"Tonight Nate and I started painting the baby's room. I just want the next three months to go by fast so that I can see my son. I'm so excited to have him. I wonder all of the time how big he'll be and what he'll look like. I hope he has my eyes, Nate's nose, my lips, and Nate's smile. I wonder if he'll have hair or not, and what color it will be. I wonder if it'll be curly. I know that he'll be handsome and have my heart no matter what. He already does."

Yes, I was huge for 27 weeks.

If I only knew.

Two days later I found out that my baby was 2 pounds 7 ounces, had my eyes, my nose, and Nate's lips and smile. He had lots of dark, wavy hair. I was right; he was handsome. And he had my heart even more than I thought possible.

He was pretty big for 27 weeks, too.

Thursday, September 16, 2010

I'm glad it worked out the way it did.

Sometimes the thought crosses my mind that maybe I was never meant to have babies. I mean, it took almost a year and a half to get pregnant and then I could only stay pregnant for 27 weeks. I'm just not good at having kids.

Then I feel guilty for wanting more.

But then I think of how important it was that The Kid made it to this earth. There were so many opportunities for him to just not exist. That's how important he is. I just hope that I am now worthy and capable of helping this special baby to reach his full, amazing potential.

I'm so glad that I don't have to take that huge responsibility on my shoulders alone. I have The Boy, and the Lord.

It most certainly is not an accident that it worked out how it did. It is nothing short of miraculous.

Sunday, September 12, 2010

Has it really been 10 months?

Yes, my child is a whopping ten months old. It's been a bit of a big month, too!

At 10 months, The Kid:
  • FINALLY wears size two diapers. (He wore size one for about seven months!)
His first diaper, the pre-pre-preemie size, and a size two.
  • Is barely starting to outgrow size 0-3 month clothes.
  • Is somewhere in the 13-pound range.
  • Is very good at rolling around to get what he wants.
  • Can sit up unassisted rather well (and reach for toys) for about one minute at most.
  • Consumes about 20 ounces of milk, one stage two jar of baby food, many crackers and cheerios, and 8-10 tablespoons of cereal per day.
  • Nurses for 10-15 minutes every morning, but not at any other time during the day.
  • Sips water from a big-boy cup (but doesn't like it much).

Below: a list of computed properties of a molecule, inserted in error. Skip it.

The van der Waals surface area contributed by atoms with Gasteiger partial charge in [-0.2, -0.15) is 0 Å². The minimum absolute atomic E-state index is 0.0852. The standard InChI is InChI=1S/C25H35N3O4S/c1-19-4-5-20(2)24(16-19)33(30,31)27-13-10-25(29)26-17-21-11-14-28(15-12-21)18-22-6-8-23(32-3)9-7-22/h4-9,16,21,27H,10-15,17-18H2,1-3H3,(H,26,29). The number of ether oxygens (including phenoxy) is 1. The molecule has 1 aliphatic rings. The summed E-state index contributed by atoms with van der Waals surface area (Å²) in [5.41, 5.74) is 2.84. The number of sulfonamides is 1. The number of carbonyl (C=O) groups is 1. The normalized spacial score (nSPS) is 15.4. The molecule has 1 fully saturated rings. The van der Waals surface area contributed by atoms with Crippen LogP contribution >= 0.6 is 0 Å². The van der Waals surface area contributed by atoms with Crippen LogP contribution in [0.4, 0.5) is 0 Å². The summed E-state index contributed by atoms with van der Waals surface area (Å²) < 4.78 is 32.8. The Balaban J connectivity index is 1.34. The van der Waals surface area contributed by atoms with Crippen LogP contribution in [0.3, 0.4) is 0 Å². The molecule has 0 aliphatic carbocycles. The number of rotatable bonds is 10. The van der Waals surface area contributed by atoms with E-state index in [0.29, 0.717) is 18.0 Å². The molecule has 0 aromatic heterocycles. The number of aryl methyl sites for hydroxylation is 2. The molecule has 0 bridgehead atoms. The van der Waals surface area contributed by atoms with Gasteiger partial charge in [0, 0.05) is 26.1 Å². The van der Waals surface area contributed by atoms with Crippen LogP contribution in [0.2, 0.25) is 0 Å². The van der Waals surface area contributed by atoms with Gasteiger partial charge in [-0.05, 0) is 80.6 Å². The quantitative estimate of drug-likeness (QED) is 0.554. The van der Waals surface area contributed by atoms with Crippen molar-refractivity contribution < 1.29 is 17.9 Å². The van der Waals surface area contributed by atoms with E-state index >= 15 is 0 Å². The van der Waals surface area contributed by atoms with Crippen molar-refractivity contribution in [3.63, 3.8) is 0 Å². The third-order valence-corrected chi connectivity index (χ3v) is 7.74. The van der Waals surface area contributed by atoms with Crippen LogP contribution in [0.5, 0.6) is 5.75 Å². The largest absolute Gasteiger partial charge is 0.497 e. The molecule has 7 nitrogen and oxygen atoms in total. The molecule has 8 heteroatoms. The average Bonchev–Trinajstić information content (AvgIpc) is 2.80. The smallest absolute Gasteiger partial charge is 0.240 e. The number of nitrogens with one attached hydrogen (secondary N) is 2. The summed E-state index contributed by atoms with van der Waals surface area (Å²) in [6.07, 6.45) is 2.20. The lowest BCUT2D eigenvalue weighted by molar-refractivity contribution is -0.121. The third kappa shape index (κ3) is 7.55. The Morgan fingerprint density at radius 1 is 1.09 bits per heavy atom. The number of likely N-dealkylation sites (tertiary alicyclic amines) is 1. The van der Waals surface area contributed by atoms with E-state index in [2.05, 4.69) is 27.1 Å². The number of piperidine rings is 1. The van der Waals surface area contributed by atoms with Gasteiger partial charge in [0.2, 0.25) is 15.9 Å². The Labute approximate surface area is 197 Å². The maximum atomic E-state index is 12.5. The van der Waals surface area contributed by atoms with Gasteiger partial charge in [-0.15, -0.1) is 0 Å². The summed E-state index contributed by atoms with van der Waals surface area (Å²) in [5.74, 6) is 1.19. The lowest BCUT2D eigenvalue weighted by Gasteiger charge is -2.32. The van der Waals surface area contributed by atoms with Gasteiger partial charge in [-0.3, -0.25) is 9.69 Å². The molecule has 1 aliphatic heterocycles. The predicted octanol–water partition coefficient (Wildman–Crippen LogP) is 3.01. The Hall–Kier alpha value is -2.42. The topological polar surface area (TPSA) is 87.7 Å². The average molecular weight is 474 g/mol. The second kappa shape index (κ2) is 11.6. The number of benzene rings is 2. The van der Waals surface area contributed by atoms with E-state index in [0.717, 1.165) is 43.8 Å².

• Can use his thumb and pointer finger to pick up small items, such as cheerios. This, apparently, is a very advanced skill for such a young baby (not 10 months, though...7 months). I'm fairly certain that he doesn't have cerebral palsy. Truly amazing.
  • No longer wants to take a bottle for anyone but me. I know it hurts The Boy's feelings, but I think I get the short end of the stick. I hope it's just this week's phase.
  • Loves it most when his mommy sings and his daddy whistles.
  • Sleeps on his knees with his bum up in the air and his arms under him.
  • Is bored with all of his toys.
  • No longer qualifies for early intervention services!!! He is completely caught up to where a 7-month-old should be. The therapist said that they hardly ever see that in a baby as young a The Kid who was born so early. Hopefully he never needs them again, but I won't count on that when he starts school.
  • Is getting hard to photograph. He just wants to roll around.



Thursday, September 9, 2010

It's gotta end some day...

Yesterday I told myself that it's coming to an end. I decided that today I would only pump twice. My supply is steadily decreasing and it's time. I've come to terms with it, and it's OK. Next month The Kid and I will fly to The Northwoods, and by then the whole lactating thing will all be over. And it'll be so nice.

But now...it's my regular pumping time...and I feel like an addict. I can't just not do it. I think I'll just pump for 20 minutes, instead of my regular 30.

After all, providing milk for my baby is a good thing, but spending day in and day out pumping (at this point) is a bad thing.

And All Bad Things Must End.

Friday, September 3, 2010

Thursday, September 2, 2010

Pictures of our Wonderful Life

The Kid eats like a horse. Here he is, all happy to be in his high chair:
And showing off his teeth (all the better to eat cheerios with):
And The Dog, where she keeps post while The Kid eats. You never know when a stray cheerio might fall to the ground, requiring her to clean up. It's a rough job, but thank goodness The Dog is willing to do it:This is how The Kid sits up on his own these days:
"See? I worked hard and now I have four BIG teeth!":
We went to the zoo the other day. As you can see, The Kid's Mommy-proclaimed favorites are monkeys:
I fear he may be too big for the bouncy chair (if you can't tell, he has rolled completely over to his belly, despite being strapped tightly in):
Lots of play requires lots of sleep:

We love our life.